When shots rang out during the Route 91 Harvest festival in Las Vegas earlier this month, concertgoers and performers alike did not initially register the sound for what it was or realize what was happening. It took long minutes for people at the concert to realize what was happening and respond. In a brief period, 59 people were dead and more than 500 were wounded.
For everyone involved and horrified viewers across the country, the moment triggered an onslaught of emotions: fear, outrage, confusion, deep sadness, and grief. For those in recovery, especially in Las Vegas, the severity of those emotions can be a serious problem, triggering cravings for drugs and alcohol and a sense of hopelessness that can be crippling.
The good news is that none of the emotions associated with grief and grieving for any reason have to be overwhelming. There are a number of ways to process through those feelings healthfully and perhaps come out on the other side stronger and better able to manage stressors that come along.
It is normal to feel rage or anger at the senselessness of such a tragedy as part of our grief response. Why would someone commit such an act? Why should people who were harming no one and enjoying themselves have to die when there was so much left to do in their lives?
Unfortunately, in this situation especially, there were no answers to be had despite great investigation. The shooter was not radicalized or religious. He had little in his history to indicate that such a violent and extreme act was in his future. Even his live-in girlfriend had no reason to believe that something was so significantly amiss in his psyche.
This means that there are no answers, nothing satisfying to help us understand what happened. In recovery, then, it becomes a lesson that we cannot control the actions of others and we can only control our responses and choices. This is not a simple lesson to learn or put into practice. Because it is such a vital lesson in recovery, this extreme and horrific event can help us to focus on how we respond, making sure that our response is supportive of those who are suffering.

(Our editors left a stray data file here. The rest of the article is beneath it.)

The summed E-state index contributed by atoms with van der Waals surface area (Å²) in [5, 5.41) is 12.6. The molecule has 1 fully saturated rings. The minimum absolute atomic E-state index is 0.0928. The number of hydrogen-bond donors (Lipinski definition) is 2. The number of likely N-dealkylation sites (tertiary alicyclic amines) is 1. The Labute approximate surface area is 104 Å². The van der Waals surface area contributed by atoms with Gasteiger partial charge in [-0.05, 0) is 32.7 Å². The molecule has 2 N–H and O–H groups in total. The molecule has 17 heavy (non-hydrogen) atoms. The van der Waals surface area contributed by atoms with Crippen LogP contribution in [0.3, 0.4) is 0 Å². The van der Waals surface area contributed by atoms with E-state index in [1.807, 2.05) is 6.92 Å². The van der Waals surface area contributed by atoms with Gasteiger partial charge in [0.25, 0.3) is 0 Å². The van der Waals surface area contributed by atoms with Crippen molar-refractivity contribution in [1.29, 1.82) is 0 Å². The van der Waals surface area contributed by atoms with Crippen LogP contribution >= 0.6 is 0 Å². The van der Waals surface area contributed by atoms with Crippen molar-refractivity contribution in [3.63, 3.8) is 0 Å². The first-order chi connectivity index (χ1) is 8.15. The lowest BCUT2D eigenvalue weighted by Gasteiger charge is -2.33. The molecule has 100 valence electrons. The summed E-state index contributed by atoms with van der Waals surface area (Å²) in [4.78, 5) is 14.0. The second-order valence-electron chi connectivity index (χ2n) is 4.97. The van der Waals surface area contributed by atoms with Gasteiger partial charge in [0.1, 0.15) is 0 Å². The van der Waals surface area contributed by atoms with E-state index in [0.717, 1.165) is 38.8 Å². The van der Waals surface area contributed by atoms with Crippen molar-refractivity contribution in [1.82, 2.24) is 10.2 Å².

It is normal, too, to feel fearful when grieving, especially in response to a senseless and inexplicable choice that ruined so many lives. How can we rest knowing that something terrifying can strike out of nowhere, putting a deadly end to something as innocuous as a concert? Fear can lead to a sense of hopelessness when it becomes clear that there is really no way to effectively protect oneself from random harm, and for many in recovery, this feeling of vulnerability can be a trigger for relapse.
Fear, like anger, can open a door to the practice of sober principles. Though we are not in control, we can live our very best lives every day. Life is fragile, and whether it is addiction that is lurking or some unnamed accident or terror, our best response is to focus on gratitude and be present in this moment, continually recognizing all we have to be grateful for and choosing to be celebratory.
Symptoms of complicated grief can be triggered by a range of events. Something like the Las Vegas shooting can certainly elicit that response; the loss of a loved one, a divorce, chronic illness, job loss, or another event can also lead to the development of the disorder.
- Intense depression
- Difficulty keeping up with day-to-day responsibilities or commitments
- Feeling isolated or distant from others
- Unable to feel joy
- Difficulty trusting others
- Changes in sleeping patterns
- Changes in eating patterns
- Cravings for drugs and/or alcohol
While it is normal to experience any of the following symptoms in the first few weeks after a traumatic event, if they persist for six months or more, it is generally considered a diagnosable disorder and treatment is recommended:
If you are concerned that complicated grief is harming your ability to stay sober, don’t wait to seek help. The sooner you connect with treatment for grief symptoms, the sooner you can begin the healing process and protect your recovery at the same time.